The RNF213 gene encodes a cytosolic protein consisting of a RING finger domain and two AAA+ ATPase domains. The protein possesses E3 ubiquitin ligase activity and ATPase activity and it specifically targets FLNA and NFATC2 downstream of RSPO3 for ubiquitination and subsequent degradation. This leads to the inhibition of the non-canonical Wnt signaling pathway involved in vascular development. The protein thus plays a key role in angiogenesis, particularly in sprouting angiogenesis.
Genome wide association studies have helped identify a link between RNF213 mutations and susceptibility to Moyamoya Disease 2, a disorder characterized by intracranial carotid artery occlusion, basal ganglia telangiectases and inflammatory arteriopathy. Animal studies have helped reinforce the role of the protein in vascular growth; knockdown of the RNF213 ortholog in zebrafish has been found to result in abnormal vascular development, notably causing deficient sprouting vessels in the head.
The RNF213 gene is located on the long arm of chromosome 17. It spans a length of 137.9 kb of DNA and its coding sequence is spread across 73 exons. The gene encodes a 591.4 kDa protein product composed of 5207 amino acids. Several additional isoforms of the RNF213 protein exist due to alternatively spliced transcript variants. The gene is widely expressed in the human body.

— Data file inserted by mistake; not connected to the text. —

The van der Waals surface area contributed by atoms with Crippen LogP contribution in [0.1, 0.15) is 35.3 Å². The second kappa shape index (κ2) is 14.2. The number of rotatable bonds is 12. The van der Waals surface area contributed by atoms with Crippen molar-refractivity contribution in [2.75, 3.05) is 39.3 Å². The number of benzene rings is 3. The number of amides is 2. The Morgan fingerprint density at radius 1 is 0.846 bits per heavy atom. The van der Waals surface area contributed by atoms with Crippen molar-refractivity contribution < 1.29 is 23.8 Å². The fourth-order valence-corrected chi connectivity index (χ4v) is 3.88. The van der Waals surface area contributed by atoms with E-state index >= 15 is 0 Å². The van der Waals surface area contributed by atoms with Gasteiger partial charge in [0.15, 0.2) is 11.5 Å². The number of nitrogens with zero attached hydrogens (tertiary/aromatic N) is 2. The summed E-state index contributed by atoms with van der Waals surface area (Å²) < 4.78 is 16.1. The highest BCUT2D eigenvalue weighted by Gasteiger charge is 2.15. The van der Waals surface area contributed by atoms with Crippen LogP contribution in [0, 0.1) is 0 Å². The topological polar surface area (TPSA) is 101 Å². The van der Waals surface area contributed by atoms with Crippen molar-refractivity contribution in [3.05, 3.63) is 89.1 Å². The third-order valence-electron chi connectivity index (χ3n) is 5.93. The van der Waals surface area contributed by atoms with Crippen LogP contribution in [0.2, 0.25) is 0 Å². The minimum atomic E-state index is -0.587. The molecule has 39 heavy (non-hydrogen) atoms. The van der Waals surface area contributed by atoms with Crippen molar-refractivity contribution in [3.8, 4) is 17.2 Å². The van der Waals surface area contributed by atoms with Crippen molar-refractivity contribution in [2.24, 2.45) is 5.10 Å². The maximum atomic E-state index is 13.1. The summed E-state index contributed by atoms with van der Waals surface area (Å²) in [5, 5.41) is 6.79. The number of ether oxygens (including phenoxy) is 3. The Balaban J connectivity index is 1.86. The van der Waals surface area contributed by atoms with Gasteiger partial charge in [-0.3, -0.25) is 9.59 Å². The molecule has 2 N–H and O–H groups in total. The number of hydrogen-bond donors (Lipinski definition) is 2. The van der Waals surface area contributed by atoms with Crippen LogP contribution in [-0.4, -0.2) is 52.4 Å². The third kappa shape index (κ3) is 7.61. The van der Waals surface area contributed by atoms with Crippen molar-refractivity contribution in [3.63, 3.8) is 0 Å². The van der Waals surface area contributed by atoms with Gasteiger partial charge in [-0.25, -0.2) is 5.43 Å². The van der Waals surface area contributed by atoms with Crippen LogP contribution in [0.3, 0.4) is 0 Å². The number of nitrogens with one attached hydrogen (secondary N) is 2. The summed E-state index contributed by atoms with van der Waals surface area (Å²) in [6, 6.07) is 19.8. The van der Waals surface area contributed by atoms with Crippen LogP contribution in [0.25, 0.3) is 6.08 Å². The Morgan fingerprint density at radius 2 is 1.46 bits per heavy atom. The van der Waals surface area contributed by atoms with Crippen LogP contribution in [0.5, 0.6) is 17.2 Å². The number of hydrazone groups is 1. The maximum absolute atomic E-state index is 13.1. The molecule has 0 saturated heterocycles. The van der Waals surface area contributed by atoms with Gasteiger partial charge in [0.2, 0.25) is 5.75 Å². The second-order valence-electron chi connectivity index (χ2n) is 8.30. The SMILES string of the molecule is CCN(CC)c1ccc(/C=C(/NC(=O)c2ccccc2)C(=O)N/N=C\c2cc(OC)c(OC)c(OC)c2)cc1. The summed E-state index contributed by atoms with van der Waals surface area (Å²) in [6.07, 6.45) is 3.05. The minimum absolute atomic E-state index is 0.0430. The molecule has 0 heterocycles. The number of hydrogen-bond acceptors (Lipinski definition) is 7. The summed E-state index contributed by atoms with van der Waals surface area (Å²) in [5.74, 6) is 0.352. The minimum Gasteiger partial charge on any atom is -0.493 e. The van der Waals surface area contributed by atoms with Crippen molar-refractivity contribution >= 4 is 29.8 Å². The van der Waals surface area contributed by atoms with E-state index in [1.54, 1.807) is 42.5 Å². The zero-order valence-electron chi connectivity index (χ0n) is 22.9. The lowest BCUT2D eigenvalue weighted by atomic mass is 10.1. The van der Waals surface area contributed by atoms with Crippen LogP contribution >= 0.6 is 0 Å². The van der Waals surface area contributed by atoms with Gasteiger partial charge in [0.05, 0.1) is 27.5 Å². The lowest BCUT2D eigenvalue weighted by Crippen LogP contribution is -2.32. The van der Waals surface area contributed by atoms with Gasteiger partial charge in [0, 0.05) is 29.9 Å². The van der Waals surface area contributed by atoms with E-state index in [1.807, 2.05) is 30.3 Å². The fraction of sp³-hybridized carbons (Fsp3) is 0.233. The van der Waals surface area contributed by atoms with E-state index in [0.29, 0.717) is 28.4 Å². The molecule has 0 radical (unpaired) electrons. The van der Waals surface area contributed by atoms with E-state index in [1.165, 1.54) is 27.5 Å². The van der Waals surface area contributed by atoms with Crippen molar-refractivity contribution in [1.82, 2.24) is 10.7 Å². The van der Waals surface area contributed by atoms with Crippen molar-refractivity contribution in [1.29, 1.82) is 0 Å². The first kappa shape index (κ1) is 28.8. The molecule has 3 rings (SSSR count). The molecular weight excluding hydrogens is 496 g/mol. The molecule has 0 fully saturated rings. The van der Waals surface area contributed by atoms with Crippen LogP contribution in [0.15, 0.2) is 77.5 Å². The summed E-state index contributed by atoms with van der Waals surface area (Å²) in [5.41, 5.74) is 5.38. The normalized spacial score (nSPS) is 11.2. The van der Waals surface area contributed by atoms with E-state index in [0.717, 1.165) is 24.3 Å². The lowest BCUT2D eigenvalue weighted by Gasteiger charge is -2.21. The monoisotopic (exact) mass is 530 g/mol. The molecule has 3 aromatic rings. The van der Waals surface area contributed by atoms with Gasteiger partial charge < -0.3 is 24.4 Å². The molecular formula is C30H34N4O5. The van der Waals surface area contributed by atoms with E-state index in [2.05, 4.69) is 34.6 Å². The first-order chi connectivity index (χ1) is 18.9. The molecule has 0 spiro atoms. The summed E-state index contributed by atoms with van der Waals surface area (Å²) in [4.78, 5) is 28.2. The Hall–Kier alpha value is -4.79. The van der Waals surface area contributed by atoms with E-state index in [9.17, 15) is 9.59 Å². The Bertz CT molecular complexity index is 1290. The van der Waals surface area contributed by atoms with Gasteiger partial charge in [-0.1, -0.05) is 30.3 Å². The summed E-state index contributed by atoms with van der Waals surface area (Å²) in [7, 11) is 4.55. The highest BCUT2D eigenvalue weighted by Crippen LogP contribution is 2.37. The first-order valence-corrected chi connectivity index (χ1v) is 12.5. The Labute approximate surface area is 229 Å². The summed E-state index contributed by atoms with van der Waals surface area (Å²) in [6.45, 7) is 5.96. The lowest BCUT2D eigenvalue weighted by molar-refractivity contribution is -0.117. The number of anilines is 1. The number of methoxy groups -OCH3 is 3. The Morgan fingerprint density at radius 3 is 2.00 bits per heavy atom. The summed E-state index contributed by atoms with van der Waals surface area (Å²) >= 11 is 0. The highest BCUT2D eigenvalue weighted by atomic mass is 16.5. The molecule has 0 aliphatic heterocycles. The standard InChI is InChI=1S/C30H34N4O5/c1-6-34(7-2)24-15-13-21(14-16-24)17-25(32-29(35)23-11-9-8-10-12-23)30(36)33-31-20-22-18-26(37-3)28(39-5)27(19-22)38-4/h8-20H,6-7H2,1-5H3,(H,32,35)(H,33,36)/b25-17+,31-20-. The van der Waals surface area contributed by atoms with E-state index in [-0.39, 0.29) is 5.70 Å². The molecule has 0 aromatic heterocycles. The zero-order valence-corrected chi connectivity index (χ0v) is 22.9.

Around 24 mutations in the RNF213 gene have been associated with Moyamoya disorder. These are mainly missense mutations with p.Arg4810Lys being the most commonly identified variant. A translocation resulting in the fusion of RNF213 with the ALK gene has also been found. The fusion gene has been associated with ALK-positive anaplastic large-cell lymphoma.
Monies et al. (2017) examined the genomic landscape of Saudi Arabia based on the findings of 1000 diagnostic panels and exomes. One patient, an 18-year-old male with autism spectrum disorder was subjected to whole exome sequencing. This helped identify a heterozygous mutation (c.14394delC, p.F4798fs) in exon 60 of the patient’s RNF213 gene. This gene mutation was considered a candidate for pathogenicity as it was a novel variant predicted to be deleterious; and the gene had been associated with CNS vascular malformation. The authors noted that further studies are required to confirm this association.
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